Randomised controlled trial of short bursts of a potent topical corticosteroid versus prolonged use of a mild preparation for children with mild or moderate atopic eczema
Thomas, K.S. and Armstrong, S.J. and Avery, A.J. and Li Wan Po, A. and O'Neill, C. and Young, S. and Williams, H.C. (2002) Randomised controlled trial of short bursts of a potent topical corticosteroid versus prolonged use of a mild preparation for children with mild or moderate atopic eczema. British Medical Journal, 324 (7340). p. 768.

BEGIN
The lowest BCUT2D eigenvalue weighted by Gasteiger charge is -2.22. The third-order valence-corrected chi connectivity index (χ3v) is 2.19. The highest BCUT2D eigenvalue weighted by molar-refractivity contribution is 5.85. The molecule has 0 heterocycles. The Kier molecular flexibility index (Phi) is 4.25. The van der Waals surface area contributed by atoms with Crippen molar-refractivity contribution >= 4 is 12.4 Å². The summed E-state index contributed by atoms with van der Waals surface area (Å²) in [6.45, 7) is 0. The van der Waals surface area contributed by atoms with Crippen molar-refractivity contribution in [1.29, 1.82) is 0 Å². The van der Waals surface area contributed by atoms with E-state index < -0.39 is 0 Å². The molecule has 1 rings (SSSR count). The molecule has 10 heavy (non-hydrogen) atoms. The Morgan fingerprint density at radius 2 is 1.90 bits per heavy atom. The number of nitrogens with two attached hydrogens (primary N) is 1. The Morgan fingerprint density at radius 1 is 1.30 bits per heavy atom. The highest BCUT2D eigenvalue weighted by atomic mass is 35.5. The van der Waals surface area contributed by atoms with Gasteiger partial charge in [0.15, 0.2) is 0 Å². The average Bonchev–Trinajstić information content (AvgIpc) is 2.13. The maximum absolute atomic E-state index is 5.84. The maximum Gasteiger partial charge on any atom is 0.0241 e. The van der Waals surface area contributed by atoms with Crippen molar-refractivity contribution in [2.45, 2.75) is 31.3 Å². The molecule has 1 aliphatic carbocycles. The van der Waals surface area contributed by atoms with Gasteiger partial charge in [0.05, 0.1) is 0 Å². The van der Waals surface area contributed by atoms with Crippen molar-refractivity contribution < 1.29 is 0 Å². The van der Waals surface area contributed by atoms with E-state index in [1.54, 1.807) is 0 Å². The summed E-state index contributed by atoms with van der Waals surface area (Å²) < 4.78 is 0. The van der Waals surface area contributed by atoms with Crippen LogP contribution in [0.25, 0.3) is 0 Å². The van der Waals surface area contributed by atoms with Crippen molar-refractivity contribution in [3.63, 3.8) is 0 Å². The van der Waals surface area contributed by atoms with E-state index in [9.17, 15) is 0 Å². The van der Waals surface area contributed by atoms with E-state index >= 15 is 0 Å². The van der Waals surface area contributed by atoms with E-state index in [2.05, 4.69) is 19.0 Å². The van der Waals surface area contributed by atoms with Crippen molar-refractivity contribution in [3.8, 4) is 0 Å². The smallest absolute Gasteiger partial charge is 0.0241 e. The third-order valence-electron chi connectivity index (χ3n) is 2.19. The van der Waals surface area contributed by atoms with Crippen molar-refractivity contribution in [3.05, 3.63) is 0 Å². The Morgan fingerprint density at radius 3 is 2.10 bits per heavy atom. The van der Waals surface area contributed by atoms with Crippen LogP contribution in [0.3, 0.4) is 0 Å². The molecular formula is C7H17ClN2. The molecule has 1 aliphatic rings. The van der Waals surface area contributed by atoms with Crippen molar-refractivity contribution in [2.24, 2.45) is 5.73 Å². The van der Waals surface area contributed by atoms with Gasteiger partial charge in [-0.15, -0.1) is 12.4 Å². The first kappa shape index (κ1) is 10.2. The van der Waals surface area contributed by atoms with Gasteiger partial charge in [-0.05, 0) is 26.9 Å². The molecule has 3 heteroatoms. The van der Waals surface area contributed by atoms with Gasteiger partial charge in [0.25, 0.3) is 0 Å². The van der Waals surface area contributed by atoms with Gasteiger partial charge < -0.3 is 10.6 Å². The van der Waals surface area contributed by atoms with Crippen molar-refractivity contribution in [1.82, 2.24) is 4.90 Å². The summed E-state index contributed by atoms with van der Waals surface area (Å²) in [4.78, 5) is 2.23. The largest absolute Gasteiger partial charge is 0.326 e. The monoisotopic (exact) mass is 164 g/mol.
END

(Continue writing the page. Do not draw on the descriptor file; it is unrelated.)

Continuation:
Objective To determine whether a three day burst of a potent corticosteroid is more effective than a mild preparation used for seven days in children with mild or moderate atopic eczema. Design Randomised, double blind, parallel group study of 18 weeks' duration. Setting 13 general practices and a teaching hospital in the Nottingham area. Participants 174 children with mild or moderate atopic eczema recruited from general practices and 33 from a hospital outpatient clinic. Interventions 0.1% betamethasone valerate applied for three days followed by the base ointment for four days versus 1% hydrocortisone applied for seven days. Main outcome measures Primary outcomes were total number of scratchfree days and number of relapses. Secondary outcomes were median duration of relapses, number of undisturbed nights, disease severity (six area, six sign atopic dermatitis severity scale), scores on two quality of life measures (children's life quality index and dermatitis family impact questionnaire), and number of patients in whom treatment failed in each arm. Results No differences were found between the two groups. This was consistent for all outcomes. The median number of scratchfree days was 118.0 for the mild group and 117.5 for the potent group (difference 0.5, 95% confidence interval - 2.0 to 4.0, P = 0.53). The median number of relapses for both groups was 1.0. Both groups showed clinically important improvements in disease severity and quality of life compared with baseline. Conclusion A short burst of a potent topical corticosteroid is just as effective as prolonged use of a milder preparation for controlling mild or moderate atopic eczema in children.
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